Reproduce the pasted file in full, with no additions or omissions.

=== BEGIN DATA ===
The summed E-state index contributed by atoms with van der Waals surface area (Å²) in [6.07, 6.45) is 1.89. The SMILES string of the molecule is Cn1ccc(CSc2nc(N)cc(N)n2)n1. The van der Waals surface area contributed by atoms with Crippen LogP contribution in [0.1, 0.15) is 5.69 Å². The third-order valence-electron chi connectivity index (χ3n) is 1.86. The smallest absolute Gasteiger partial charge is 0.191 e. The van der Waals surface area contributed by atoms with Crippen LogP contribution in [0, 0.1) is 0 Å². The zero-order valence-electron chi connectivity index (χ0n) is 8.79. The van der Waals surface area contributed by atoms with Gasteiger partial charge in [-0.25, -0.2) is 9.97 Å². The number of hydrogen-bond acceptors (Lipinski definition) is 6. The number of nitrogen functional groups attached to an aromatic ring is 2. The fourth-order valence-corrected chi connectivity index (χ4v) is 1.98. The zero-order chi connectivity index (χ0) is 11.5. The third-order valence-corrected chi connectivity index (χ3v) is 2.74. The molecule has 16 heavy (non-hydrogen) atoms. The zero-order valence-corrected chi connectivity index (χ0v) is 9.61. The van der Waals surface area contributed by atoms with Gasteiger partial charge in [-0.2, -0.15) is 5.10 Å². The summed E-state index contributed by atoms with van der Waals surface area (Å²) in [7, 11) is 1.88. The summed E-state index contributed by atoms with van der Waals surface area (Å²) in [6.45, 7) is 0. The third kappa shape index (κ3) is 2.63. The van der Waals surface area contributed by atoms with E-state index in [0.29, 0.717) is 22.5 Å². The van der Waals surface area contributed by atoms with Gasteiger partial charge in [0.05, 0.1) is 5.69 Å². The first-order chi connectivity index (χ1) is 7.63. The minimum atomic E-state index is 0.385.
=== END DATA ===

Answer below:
The summed E-state index contributed by atoms with van der Waals surface area (Å²) in [6.07, 6.45) is 1.89. The SMILES string of the molecule is Cn1ccc(CSc2nc(N)cc(N)n2)n1. The van der Waals surface area contributed by atoms with Crippen LogP contribution in [0.1, 0.15) is 5.69 Å². The third-order valence-electron chi connectivity index (χ3n) is 1.86. The smallest absolute Gasteiger partial charge is 0.191 e. The van der Waals surface area contributed by atoms with Crippen LogP contribution in [0, 0.1) is 0 Å². The zero-order valence-electron chi connectivity index (χ0n) is 8.79. The van der Waals surface area contributed by atoms with Gasteiger partial charge in [-0.25, -0.2) is 9.97 Å². The number of hydrogen-bond acceptors (Lipinski definition) is 6. The number of nitrogen functional groups attached to an aromatic ring is 2. The fourth-order valence-corrected chi connectivity index (χ4v) is 1.98. The zero-order chi connectivity index (χ0) is 11.5. The third-order valence-corrected chi connectivity index (χ3v) is 2.74. The molecule has 16 heavy (non-hydrogen) atoms. The zero-order valence-corrected chi connectivity index (χ0v) is 9.61. The van der Waals surface area contributed by atoms with Gasteiger partial charge in [-0.2, -0.15) is 5.10 Å². The summed E-state index contributed by atoms with van der Waals surface area (Å²) in [7, 11) is 1.88. The summed E-state index contributed by atoms with van der Waals surface area (Å²) in [6.45, 7) is 0. The third kappa shape index (κ3) is 2.63. The van der Waals surface area contributed by atoms with E-state index in [0.29, 0.717) is 22.5 Å². The van der Waals surface area contributed by atoms with Gasteiger partial charge in [0.05, 0.1) is 5.69 Å². The first-order chi connectivity index (χ1) is 7.63. The minimum atomic E-state index is 0.385.